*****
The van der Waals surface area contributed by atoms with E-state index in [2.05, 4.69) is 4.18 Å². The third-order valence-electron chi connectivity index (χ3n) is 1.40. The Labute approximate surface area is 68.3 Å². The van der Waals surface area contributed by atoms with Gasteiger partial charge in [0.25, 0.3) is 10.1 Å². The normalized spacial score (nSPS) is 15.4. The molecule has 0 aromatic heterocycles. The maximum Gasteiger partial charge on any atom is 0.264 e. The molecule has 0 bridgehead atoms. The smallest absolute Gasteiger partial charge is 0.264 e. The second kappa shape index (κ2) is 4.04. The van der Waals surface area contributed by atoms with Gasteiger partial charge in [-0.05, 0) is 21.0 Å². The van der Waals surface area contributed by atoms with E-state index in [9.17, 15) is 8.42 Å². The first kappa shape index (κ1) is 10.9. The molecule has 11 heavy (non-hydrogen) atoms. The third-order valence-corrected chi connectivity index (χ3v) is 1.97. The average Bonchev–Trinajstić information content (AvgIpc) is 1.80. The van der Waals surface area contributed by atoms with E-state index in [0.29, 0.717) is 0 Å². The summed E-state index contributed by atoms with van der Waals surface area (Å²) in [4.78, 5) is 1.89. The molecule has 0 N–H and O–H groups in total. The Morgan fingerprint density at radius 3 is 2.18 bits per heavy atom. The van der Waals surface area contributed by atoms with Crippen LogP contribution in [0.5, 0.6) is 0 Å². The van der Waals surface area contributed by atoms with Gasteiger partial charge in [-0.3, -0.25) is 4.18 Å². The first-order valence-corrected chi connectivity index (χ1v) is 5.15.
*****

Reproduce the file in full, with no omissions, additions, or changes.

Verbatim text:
The van der Waals surface area contributed by atoms with E-state index in [2.05, 4.69) is 4.18 Å². The third-order valence-electron chi connectivity index (χ3n) is 1.40. The Labute approximate surface area is 68.3 Å². The van der Waals surface area contributed by atoms with Gasteiger partial charge in [0.25, 0.3) is 10.1 Å². The normalized spacial score (nSPS) is 15.4. The molecule has 0 aromatic heterocycles. The maximum Gasteiger partial charge on any atom is 0.264 e. The molecule has 0 bridgehead atoms. The smallest absolute Gasteiger partial charge is 0.264 e. The second kappa shape index (κ2) is 4.04. The van der Waals surface area contributed by atoms with Gasteiger partial charge in [-0.05, 0) is 21.0 Å². The van der Waals surface area contributed by atoms with E-state index in [9.17, 15) is 8.42 Å². The first kappa shape index (κ1) is 10.9. The molecule has 11 heavy (non-hydrogen) atoms. The third-order valence-corrected chi connectivity index (χ3v) is 1.97. The average Bonchev–Trinajstić information content (AvgIpc) is 1.80. The van der Waals surface area contributed by atoms with E-state index in [0.29, 0.717) is 0 Å². The summed E-state index contributed by atoms with van der Waals surface area (Å²) in [4.78, 5) is 1.89. The molecule has 0 N–H and O–H groups in total. The Morgan fingerprint density at radius 3 is 2.18 bits per heavy atom. The van der Waals surface area contributed by atoms with Crippen LogP contribution in [0.5, 0.6) is 0 Å². The van der Waals surface area contributed by atoms with Gasteiger partial charge in [-0.3, -0.25) is 4.18 Å². The first-order valence-corrected chi connectivity index (χ1v) is 5.15.